A state public hearing on Tuesday may turn out to be a face-off between those who welcome the proposed wind turbines south of the Tri-Cities as a step toward the nation’s clean energy future and those who see the proposed wind farm as the industrialization of the community’s skyline.
It’s important that the Washington state Energy Facility Site Evaluation Council hear from the public on the proposed Horse Heaven Wind Farm, said Emilie Brown, a spokeswoman for the council.
The change to the view from the Tri-Cities is a key impact of the project that the council will have to assess subjectively, as opposed to environmental impacts that are easier to measure, such as how much vegetation could be disturbed.
It also can help the council decide if there are steps that can be taken to offset some of the community’s concerns, Brown said.
The council eventually will make a recommendation to Gov. Jay Inslee on whether the proposal should be approved or denied.
If the recommendation is for approval it could come with required changes, including on how the project looks as seen from the Tri-Cities.
Scout Clean Energy is proposing a 112-square-mile clean energy production site, with wind turbines that would stretch along the Horse Heaven Hills from south of Finley to south of Benton City. The developed area of the project would cover about 10 square miles.
The Colorado-based company is considering two options.
One would have 244 turbines standing up to almost 500 feet tall.
The other option would be to install fewer, but taller, turbines. There would be 150 turbines standing up to 670 feet tall.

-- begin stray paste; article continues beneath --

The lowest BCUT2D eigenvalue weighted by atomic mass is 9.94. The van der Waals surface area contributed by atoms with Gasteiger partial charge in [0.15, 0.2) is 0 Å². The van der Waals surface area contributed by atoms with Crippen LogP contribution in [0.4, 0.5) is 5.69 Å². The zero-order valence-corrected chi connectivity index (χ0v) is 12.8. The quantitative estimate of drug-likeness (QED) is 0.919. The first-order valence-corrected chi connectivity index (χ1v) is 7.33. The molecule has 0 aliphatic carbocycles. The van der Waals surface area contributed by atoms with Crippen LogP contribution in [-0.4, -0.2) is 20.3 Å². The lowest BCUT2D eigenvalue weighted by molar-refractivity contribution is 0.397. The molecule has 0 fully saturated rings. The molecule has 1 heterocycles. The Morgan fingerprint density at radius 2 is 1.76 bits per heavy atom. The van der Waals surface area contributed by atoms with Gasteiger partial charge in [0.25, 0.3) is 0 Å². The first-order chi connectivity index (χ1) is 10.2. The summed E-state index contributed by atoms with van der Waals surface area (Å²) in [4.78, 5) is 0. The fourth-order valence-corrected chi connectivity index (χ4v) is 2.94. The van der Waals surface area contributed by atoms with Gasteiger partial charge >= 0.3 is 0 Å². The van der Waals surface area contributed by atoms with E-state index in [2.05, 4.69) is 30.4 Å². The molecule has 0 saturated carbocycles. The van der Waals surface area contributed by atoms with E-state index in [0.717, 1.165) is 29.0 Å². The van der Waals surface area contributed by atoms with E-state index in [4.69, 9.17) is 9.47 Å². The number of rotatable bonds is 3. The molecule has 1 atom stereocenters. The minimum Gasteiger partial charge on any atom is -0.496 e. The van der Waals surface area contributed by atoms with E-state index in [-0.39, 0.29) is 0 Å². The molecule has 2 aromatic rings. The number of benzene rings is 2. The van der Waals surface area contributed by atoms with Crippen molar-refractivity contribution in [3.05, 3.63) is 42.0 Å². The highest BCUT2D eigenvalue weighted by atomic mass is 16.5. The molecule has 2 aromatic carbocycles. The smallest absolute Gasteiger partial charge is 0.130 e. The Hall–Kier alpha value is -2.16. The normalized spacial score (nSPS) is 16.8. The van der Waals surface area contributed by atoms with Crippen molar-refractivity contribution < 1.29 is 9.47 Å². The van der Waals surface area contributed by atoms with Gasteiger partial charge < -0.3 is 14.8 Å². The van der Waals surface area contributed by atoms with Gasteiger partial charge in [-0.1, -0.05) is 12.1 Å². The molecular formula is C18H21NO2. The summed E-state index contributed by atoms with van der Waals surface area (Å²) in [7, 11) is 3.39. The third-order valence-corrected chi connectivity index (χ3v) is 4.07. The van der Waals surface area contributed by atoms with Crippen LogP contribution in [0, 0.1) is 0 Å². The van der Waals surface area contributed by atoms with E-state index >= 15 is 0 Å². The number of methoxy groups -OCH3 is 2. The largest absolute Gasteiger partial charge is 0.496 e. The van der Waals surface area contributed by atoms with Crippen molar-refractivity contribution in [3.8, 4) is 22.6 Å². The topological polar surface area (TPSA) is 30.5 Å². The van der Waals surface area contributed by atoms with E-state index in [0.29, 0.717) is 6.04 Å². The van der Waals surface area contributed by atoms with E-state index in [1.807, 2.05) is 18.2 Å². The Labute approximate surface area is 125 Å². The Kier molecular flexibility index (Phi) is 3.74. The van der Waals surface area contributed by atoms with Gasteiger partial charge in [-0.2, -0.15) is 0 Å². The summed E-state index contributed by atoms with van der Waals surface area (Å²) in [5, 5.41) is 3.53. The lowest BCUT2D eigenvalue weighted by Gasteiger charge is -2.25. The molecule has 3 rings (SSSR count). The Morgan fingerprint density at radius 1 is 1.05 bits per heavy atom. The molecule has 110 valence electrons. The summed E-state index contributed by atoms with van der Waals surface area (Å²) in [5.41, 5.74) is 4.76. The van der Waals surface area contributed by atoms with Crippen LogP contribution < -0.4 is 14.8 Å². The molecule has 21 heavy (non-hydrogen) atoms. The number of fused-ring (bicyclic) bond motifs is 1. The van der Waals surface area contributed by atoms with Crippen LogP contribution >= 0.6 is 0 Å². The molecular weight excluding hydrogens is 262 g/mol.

The project will also include solar facilities and battery storage systems for an energy generating capacity of up to 1,150 megawatts.
The first phase of the project could begin operating by the end of 2023.
Wind turbine plan changes?
It is too soon to say what measures, if any, might be considered to change the appearance of the project, Brown said.
But in at least one decision the council made, it required scaling down the size of a project.
When the Whistling Ridge wind farm was proposed across the Columbia River from Hood River, Ore., the most hotly contested issue was what it would do to the view, according to state documents.
Proposed turbines would be prominently visible within the Columbia River Gorge, portions of which had already been designated a National Scenic Area.
“We agree … that entire wind production towers rising more than 40 stories above the skyline on a prominent ridge, with smooth modern designs contracting markedly with rugged natural formations, would be readily noticeable and intrusive into the surrounding view,” the council wrote in an order in 2011.
But it also disagreed that the visibility of a relatively small number of partially or wholly obscured towers from a small number of viewing areas would be so intrusive that they must be totally forbidden.
The order approved the project but with only 35 of the least intrusively sited turbines rather than all 50 as proposed.
The wind farm has not been built.
While the Horse Heaven Hills does not have the gorge’s designation of a National Scenic Area, U.S. Rep. Dan Newhouse, R-Wash., is urging Inslee to consider the proposed development’s impact on the Mid-Columbia’s “rural and natural character.”
Turbine impact on natural landscape
“We are blessed with a profoundly unique geologic history, shaped and contoured by the great Ice Age Floods,” he wrote in a letter to Inslee last week. “Our region’s defining characteristics include our rolling hills, steep slopes, and majestic skyline views including Mounts Adams, Rainier, and Hood.”
The scale of the project would place “a colossal impact on our natural landscape,” he wrote.